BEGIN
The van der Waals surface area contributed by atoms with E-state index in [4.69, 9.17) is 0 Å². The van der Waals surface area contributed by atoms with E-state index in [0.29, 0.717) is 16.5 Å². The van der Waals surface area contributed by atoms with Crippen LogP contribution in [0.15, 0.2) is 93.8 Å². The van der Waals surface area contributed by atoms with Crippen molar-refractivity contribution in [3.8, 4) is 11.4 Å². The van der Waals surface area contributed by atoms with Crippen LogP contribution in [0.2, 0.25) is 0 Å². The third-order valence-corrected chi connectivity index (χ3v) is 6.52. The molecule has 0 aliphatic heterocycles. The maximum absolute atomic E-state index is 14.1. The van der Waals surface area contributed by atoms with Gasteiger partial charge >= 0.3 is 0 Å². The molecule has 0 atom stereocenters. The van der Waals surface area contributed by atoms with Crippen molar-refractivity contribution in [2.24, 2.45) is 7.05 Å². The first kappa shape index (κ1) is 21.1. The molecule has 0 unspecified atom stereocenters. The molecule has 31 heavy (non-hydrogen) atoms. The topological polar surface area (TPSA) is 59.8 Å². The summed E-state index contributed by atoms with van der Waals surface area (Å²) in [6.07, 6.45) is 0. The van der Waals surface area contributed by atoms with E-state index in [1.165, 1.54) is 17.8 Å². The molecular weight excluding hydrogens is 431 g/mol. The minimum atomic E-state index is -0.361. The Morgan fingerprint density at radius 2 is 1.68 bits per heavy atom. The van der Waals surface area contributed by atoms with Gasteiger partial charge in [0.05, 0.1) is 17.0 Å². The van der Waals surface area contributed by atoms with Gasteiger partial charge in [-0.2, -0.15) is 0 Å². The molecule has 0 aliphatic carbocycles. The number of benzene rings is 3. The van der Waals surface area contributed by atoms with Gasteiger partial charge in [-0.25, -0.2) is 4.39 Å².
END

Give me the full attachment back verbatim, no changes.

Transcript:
The van der Waals surface area contributed by atoms with E-state index in [4.69, 9.17) is 0 Å². The van der Waals surface area contributed by atoms with E-state index in [0.29, 0.717) is 16.5 Å². The van der Waals surface area contributed by atoms with Crippen LogP contribution in [0.15, 0.2) is 93.8 Å². The van der Waals surface area contributed by atoms with Crippen molar-refractivity contribution in [3.8, 4) is 11.4 Å². The van der Waals surface area contributed by atoms with Crippen LogP contribution in [0.2, 0.25) is 0 Å². The third-order valence-corrected chi connectivity index (χ3v) is 6.52. The molecule has 0 aliphatic heterocycles. The maximum absolute atomic E-state index is 14.1. The van der Waals surface area contributed by atoms with Gasteiger partial charge >= 0.3 is 0 Å². The molecule has 0 atom stereocenters. The van der Waals surface area contributed by atoms with Crippen molar-refractivity contribution in [2.24, 2.45) is 7.05 Å². The first kappa shape index (κ1) is 21.1. The molecule has 0 unspecified atom stereocenters. The molecule has 31 heavy (non-hydrogen) atoms. The topological polar surface area (TPSA) is 59.8 Å². The summed E-state index contributed by atoms with van der Waals surface area (Å²) in [6.07, 6.45) is 0. The van der Waals surface area contributed by atoms with E-state index in [1.165, 1.54) is 17.8 Å². The molecular weight excluding hydrogens is 431 g/mol. The minimum atomic E-state index is -0.361. The Morgan fingerprint density at radius 2 is 1.68 bits per heavy atom. The van der Waals surface area contributed by atoms with Gasteiger partial charge in [0.05, 0.1) is 17.0 Å². The van der Waals surface area contributed by atoms with Gasteiger partial charge in [-0.2, -0.15) is 0 Å². The molecule has 0 aliphatic carbocycles. The number of benzene rings is 3. The van der Waals surface area contributed by atoms with Gasteiger partial charge in [-0.25, -0.2) is 4.39 Å².